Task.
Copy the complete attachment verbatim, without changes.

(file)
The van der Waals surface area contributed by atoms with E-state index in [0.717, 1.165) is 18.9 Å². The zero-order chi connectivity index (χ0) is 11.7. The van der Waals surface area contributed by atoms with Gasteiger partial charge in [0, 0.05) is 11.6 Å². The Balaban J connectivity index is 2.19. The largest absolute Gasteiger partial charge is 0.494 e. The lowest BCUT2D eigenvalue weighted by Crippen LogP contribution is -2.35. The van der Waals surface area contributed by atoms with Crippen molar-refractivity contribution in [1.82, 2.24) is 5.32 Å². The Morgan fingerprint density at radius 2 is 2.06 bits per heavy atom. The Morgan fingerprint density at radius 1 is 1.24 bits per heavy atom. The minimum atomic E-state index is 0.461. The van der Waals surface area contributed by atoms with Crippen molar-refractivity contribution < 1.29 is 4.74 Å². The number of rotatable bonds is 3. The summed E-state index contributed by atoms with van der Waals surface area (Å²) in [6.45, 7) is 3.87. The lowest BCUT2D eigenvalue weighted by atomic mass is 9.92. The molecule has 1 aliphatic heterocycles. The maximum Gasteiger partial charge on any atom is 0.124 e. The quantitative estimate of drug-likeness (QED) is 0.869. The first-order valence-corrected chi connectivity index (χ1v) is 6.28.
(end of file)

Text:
The van der Waals surface area contributed by atoms with E-state index in [0.717, 1.165) is 18.9 Å². The zero-order chi connectivity index (χ0) is 11.7. The van der Waals surface area contributed by atoms with Gasteiger partial charge in [0, 0.05) is 11.6 Å². The Balaban J connectivity index is 2.19. The largest absolute Gasteiger partial charge is 0.494 e. The lowest BCUT2D eigenvalue weighted by Crippen LogP contribution is -2.35. The van der Waals surface area contributed by atoms with Crippen molar-refractivity contribution in [1.82, 2.24) is 5.32 Å². The Morgan fingerprint density at radius 2 is 2.06 bits per heavy atom. The Morgan fingerprint density at radius 1 is 1.24 bits per heavy atom. The minimum atomic E-state index is 0.461. The van der Waals surface area contributed by atoms with Crippen molar-refractivity contribution < 1.29 is 4.74 Å². The number of rotatable bonds is 3. The summed E-state index contributed by atoms with van der Waals surface area (Å²) in [6.45, 7) is 3.87. The lowest BCUT2D eigenvalue weighted by atomic mass is 9.92. The molecule has 1 aliphatic heterocycles. The maximum Gasteiger partial charge on any atom is 0.124 e. The quantitative estimate of drug-likeness (QED) is 0.869. The first-order valence-corrected chi connectivity index (χ1v) is 6.28.